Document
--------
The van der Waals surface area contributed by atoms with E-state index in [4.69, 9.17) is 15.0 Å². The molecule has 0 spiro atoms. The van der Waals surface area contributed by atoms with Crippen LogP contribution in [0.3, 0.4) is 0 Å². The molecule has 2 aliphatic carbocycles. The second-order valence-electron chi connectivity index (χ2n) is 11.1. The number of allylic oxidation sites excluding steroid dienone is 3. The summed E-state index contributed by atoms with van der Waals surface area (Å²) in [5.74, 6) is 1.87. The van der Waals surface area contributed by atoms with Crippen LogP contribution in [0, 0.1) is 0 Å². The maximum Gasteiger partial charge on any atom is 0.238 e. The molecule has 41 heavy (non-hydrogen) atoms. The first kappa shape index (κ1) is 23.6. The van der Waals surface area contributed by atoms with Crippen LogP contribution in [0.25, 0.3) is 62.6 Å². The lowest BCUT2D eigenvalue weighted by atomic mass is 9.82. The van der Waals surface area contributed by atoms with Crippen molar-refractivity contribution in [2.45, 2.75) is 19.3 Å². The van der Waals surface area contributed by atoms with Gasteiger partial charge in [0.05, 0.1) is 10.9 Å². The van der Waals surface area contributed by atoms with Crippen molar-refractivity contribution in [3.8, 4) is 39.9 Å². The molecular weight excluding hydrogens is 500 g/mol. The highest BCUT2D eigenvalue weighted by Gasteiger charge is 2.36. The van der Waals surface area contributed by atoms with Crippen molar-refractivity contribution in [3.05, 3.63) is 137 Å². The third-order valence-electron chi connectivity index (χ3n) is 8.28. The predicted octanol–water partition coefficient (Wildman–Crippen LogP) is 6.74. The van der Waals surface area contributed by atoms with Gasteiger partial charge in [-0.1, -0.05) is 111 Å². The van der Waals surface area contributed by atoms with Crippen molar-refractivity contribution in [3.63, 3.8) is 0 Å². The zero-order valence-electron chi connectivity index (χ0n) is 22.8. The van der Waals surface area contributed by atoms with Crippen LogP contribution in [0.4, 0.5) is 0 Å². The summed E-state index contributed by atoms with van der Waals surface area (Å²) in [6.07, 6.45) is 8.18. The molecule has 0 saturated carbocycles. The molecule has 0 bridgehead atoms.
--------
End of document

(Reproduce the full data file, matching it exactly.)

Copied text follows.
The van der Waals surface area contributed by atoms with E-state index in [4.69, 9.17) is 15.0 Å². The molecule has 0 spiro atoms. The van der Waals surface area contributed by atoms with Crippen LogP contribution in [0.3, 0.4) is 0 Å². The molecule has 2 aliphatic carbocycles. The second-order valence-electron chi connectivity index (χ2n) is 11.1. The number of allylic oxidation sites excluding steroid dienone is 3. The summed E-state index contributed by atoms with van der Waals surface area (Å²) in [5.74, 6) is 1.87. The van der Waals surface area contributed by atoms with Crippen LogP contribution in [0, 0.1) is 0 Å². The maximum Gasteiger partial charge on any atom is 0.238 e. The molecule has 41 heavy (non-hydrogen) atoms. The first kappa shape index (κ1) is 23.6. The van der Waals surface area contributed by atoms with Crippen LogP contribution in [0.25, 0.3) is 62.6 Å². The lowest BCUT2D eigenvalue weighted by atomic mass is 9.82. The van der Waals surface area contributed by atoms with Crippen molar-refractivity contribution in [2.45, 2.75) is 19.3 Å². The van der Waals surface area contributed by atoms with Gasteiger partial charge in [0.05, 0.1) is 10.9 Å². The van der Waals surface area contributed by atoms with Crippen molar-refractivity contribution in [3.8, 4) is 39.9 Å². The molecular weight excluding hydrogens is 500 g/mol. The highest BCUT2D eigenvalue weighted by Gasteiger charge is 2.36. The van der Waals surface area contributed by atoms with Crippen molar-refractivity contribution in [3.05, 3.63) is 137 Å². The third-order valence-electron chi connectivity index (χ3n) is 8.28. The predicted octanol–water partition coefficient (Wildman–Crippen LogP) is 6.74. The van der Waals surface area contributed by atoms with Gasteiger partial charge in [-0.1, -0.05) is 111 Å². The van der Waals surface area contributed by atoms with Crippen molar-refractivity contribution in [3.63, 3.8) is 0 Å². The zero-order valence-electron chi connectivity index (χ0n) is 22.8. The van der Waals surface area contributed by atoms with Crippen LogP contribution in [0.4, 0.5) is 0 Å². The summed E-state index contributed by atoms with van der Waals surface area (Å²) in [6.07, 6.45) is 8.18. The molecule has 0 saturated carbocycles. The molecule has 0 bridgehead atoms.